MONDAY, Jan. 14, 2019 (HealthDay News) — Two of every five common diseases are at least partially influenced by a person’s genetics, the largest U.S. study of twins ever conducted finds.
Nearly 40 percent of 560 different diseases have a genetic component, while 25 percent are driven by environmental factors shared by twins who are growing up in the same household, the researchers reported.
Brain disorders were most strongly influenced by genetics, the investigators found, with four of five cognitive diseases having a genetic component.
On the other hand, eye diseases and respiratory disorders were most likely to be influenced by the environment in which twins were raised, the results showed.
This report could serve as a roadmap for people interested in studying the causes of any of the 560 diseases considered by the investigators, said lead researcher Chirag Lakhani, a postdoctoral research fellow at Harvard Medical School.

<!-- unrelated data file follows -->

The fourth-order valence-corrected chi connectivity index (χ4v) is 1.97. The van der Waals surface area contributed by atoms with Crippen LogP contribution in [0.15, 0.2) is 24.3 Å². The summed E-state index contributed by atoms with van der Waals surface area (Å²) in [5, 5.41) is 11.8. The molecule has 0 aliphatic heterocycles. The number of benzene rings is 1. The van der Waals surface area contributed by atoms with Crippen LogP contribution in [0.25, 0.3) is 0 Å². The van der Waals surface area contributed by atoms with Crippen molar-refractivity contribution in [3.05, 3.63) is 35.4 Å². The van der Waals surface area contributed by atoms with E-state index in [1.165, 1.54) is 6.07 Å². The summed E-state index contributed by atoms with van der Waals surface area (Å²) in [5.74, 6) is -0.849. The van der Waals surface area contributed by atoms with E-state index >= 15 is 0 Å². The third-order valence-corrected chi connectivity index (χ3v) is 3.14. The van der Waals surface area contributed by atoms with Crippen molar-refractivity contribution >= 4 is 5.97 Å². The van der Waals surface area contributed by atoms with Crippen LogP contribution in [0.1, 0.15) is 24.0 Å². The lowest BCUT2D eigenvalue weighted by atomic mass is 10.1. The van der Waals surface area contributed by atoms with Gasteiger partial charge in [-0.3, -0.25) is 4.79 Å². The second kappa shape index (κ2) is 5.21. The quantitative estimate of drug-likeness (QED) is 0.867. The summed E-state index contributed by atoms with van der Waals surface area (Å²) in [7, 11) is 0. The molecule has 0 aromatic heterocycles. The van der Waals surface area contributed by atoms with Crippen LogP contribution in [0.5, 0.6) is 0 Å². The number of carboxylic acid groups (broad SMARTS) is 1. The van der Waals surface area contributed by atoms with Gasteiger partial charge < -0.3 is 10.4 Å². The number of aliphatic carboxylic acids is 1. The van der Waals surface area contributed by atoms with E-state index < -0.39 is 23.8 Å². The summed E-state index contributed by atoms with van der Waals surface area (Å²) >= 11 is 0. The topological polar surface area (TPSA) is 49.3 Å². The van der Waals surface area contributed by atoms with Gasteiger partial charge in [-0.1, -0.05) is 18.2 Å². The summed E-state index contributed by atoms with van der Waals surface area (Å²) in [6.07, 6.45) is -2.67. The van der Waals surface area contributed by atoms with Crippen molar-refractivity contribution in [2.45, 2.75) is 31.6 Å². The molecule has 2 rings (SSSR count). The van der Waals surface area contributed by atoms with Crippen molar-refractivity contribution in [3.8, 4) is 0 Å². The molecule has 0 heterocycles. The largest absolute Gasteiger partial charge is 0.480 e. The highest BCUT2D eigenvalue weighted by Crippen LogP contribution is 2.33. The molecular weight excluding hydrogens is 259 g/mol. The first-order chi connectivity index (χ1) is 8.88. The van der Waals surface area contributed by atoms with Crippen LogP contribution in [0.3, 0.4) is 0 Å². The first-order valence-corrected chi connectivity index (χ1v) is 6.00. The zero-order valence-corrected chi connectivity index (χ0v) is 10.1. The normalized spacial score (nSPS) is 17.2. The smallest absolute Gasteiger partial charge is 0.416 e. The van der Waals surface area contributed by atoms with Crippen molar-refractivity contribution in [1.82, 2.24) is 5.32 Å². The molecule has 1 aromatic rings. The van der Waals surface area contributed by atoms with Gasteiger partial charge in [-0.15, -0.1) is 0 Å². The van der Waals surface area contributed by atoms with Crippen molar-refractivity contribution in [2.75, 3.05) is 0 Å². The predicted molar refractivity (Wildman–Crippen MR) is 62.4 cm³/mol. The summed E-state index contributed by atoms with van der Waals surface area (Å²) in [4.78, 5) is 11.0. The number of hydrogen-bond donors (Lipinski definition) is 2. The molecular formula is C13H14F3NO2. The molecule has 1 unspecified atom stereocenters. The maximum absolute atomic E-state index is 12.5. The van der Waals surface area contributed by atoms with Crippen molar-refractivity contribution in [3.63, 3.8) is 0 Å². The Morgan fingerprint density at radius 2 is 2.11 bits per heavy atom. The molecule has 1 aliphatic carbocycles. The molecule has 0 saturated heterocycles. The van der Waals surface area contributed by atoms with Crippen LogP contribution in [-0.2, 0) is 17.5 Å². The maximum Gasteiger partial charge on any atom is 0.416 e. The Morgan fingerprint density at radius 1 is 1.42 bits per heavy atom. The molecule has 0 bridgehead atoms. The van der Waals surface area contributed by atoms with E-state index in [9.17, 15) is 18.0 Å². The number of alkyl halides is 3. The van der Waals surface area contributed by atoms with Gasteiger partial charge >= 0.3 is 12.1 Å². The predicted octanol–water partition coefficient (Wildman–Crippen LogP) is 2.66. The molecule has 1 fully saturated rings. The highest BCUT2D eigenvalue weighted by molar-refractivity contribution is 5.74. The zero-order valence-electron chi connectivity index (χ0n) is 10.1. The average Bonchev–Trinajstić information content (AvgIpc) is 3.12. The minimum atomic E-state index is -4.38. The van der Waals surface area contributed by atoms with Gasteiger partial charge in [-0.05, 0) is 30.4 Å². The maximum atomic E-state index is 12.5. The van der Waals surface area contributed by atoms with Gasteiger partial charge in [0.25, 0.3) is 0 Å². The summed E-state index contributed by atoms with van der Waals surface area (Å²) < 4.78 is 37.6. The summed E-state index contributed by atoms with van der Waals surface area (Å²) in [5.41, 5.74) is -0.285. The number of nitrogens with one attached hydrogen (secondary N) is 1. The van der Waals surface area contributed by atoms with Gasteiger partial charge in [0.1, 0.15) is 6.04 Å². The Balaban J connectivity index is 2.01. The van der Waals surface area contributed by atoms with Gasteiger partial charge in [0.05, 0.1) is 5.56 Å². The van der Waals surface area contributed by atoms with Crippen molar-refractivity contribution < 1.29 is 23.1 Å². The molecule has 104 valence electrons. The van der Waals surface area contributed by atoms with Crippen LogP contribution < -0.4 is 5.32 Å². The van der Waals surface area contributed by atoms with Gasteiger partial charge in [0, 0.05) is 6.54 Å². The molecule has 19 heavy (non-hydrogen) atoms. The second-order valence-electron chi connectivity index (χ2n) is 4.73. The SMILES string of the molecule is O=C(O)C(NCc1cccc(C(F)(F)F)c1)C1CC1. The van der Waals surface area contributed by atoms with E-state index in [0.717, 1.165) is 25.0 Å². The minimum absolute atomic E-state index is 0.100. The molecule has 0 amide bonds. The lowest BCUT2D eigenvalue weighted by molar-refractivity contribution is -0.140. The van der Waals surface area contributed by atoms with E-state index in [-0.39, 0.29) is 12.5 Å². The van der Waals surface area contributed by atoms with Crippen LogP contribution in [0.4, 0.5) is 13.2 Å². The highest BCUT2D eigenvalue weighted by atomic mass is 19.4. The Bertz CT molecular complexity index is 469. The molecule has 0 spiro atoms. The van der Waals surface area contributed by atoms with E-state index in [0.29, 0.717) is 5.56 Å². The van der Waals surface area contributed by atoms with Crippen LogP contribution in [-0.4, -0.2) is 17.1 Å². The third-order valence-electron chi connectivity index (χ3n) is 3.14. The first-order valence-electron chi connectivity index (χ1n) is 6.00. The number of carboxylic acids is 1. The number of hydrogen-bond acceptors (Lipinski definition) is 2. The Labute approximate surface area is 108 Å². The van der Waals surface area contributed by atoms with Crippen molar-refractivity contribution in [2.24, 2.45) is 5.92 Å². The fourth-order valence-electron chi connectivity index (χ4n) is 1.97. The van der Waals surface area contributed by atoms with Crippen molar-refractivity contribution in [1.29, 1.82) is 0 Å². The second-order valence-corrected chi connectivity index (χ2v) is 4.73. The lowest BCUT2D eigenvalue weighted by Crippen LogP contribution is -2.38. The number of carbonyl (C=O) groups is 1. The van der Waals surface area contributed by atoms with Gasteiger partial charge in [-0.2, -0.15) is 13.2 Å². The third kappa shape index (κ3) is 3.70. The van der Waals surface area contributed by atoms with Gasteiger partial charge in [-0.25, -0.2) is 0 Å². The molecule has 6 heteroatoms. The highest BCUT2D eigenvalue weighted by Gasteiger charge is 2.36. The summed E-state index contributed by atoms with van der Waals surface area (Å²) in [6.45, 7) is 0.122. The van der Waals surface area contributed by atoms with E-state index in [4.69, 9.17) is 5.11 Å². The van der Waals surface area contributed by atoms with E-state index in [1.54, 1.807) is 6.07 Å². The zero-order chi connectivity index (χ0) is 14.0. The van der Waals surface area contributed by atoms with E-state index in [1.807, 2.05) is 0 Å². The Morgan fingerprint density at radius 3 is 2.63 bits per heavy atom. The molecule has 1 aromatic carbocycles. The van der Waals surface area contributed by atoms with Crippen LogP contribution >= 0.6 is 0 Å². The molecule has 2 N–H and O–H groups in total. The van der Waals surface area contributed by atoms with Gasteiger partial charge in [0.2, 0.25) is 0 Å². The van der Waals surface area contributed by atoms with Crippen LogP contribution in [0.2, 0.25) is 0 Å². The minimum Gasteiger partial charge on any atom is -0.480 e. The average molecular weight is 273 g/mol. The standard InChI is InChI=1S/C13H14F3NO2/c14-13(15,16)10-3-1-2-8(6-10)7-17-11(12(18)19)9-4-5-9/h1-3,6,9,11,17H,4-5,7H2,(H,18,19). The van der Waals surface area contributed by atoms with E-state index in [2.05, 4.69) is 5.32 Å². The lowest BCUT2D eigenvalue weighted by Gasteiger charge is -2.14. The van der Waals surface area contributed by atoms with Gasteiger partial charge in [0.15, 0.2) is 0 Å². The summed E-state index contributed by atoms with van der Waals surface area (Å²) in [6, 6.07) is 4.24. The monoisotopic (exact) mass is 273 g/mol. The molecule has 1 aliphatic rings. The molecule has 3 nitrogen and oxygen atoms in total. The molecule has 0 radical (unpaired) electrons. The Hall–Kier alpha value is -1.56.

It can be costly and time-consuming to perform studies that feature a full genetic analysis (“genotype”) of participants, Lakhani said. Scientists might skip this step for diseases that are clearly not influenced by genetics.
“Maybe this disease isn’t worth our investment to genotype if you see within a twin study the genetic role is low,” Lakhani said. “Maybe it’s not worth looking into for a specific population.”
For this study, Lakhani and his colleagues used an insurance claims database from Aetna that included nearly 45 million patient records.
The researchers identified more than 56,000 twins and more than 724,000 pairs of siblings. All patients had been part of the insurance database for at least three years, and the twin pairs ranged in age from newborns to 24 years old….
Take a closer look at all the results on the CaTCH website.
The study was published in the journal Nature Genetics.
Source: Harvard Gazette